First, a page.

Why Google is running the company on questions, not on answers

by: Robert Paul Schwippert

Often I observe managers and leaders in conversations, and to be honest… sometimes they talk a lot.  I notice the more they speak the less they listen. The less they listen the less they learn.  This is because when we give our opinion we provide our perspective, i.e. the perspective we already know. We tell it to others since we want them to understand.

Instead of telling what we already know, we could equally learn from others. We could explore the perspective of our conversation partners: To explore their needs, to see how we can connect to their ideas and to learn how we could potentially enrich our own experience and opinions through theirs.

To do this, we need to ask questions. Questions that help us to discover how the other person thinks, what they feel, what their assumptions are and why they do as they do..  

Easier said than done.  During our school years, we are taught to find the right answers, not to find the best questions.  This also applies to leadership, where asking questions is sometimes perceived as an act of vulnerability – or even a sign of ‘weak’ leadership. Often they opposite is true – being genuinely curious will help you to be a better leader. Why? Because asking questions keeps you in a learning rather than judgment mode, it keeps you focused on the bigger picture and thus will help to find better solutions.[1]

Eric Schmidt, CEO of Google, said, “We run this company on questions, not answers.”

Which type of questions could help expand our views? Here are some examples:

1.     Open-ended questions which encourage dialogue and exchange of opinion, e.g. questions with what, how, what if…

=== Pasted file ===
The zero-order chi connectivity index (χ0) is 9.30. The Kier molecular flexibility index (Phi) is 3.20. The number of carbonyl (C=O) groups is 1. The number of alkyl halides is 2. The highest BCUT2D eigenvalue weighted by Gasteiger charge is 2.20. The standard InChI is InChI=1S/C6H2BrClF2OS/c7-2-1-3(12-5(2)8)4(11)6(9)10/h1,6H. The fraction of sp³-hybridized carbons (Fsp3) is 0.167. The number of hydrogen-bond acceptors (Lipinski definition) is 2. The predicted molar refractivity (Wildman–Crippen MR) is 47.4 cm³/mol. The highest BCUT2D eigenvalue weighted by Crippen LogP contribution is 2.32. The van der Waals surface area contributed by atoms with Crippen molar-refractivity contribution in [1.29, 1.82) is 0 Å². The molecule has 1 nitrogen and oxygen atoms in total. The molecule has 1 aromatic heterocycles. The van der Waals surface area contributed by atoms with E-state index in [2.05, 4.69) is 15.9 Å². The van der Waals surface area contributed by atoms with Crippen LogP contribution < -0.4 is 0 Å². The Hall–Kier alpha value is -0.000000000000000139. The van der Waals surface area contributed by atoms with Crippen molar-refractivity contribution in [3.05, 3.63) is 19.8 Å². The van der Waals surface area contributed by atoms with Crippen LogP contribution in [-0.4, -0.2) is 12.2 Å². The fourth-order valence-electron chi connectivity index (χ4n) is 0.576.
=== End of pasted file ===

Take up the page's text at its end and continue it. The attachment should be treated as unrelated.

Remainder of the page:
2.     Appreciative questions which reflect upon the others’ qualities, e.g. what do your colleagues (your boss, your spouse) value about you?

3.     Questions to consider possibilities e.g. what conversation, if begun today, could ripple out in a way that created new possibilities for the future of (your situation)[2]?

4.     Questions to uncover unspoken beliefs, e.g. what assumptions could you be making here?

5.     Questions that help people discover their beliefs e.g. what would this bring to you?

There are many other type of questions that could bring value into our dialogues.  Try to practice by asking questions in your everyday conversations. Intelligent questions stimulate, provoke and inspire. It will take practice, just as with any other skill you cannot expect to be an expert overnight. Don't worry, ask yourself how you can get better ;)

 

[1] Why Asking Good Questions Can Help You Be a Better Leader – Cheverie, 2017

[2] The art of powerful questions – Vogt, Brown, Isaacs 2003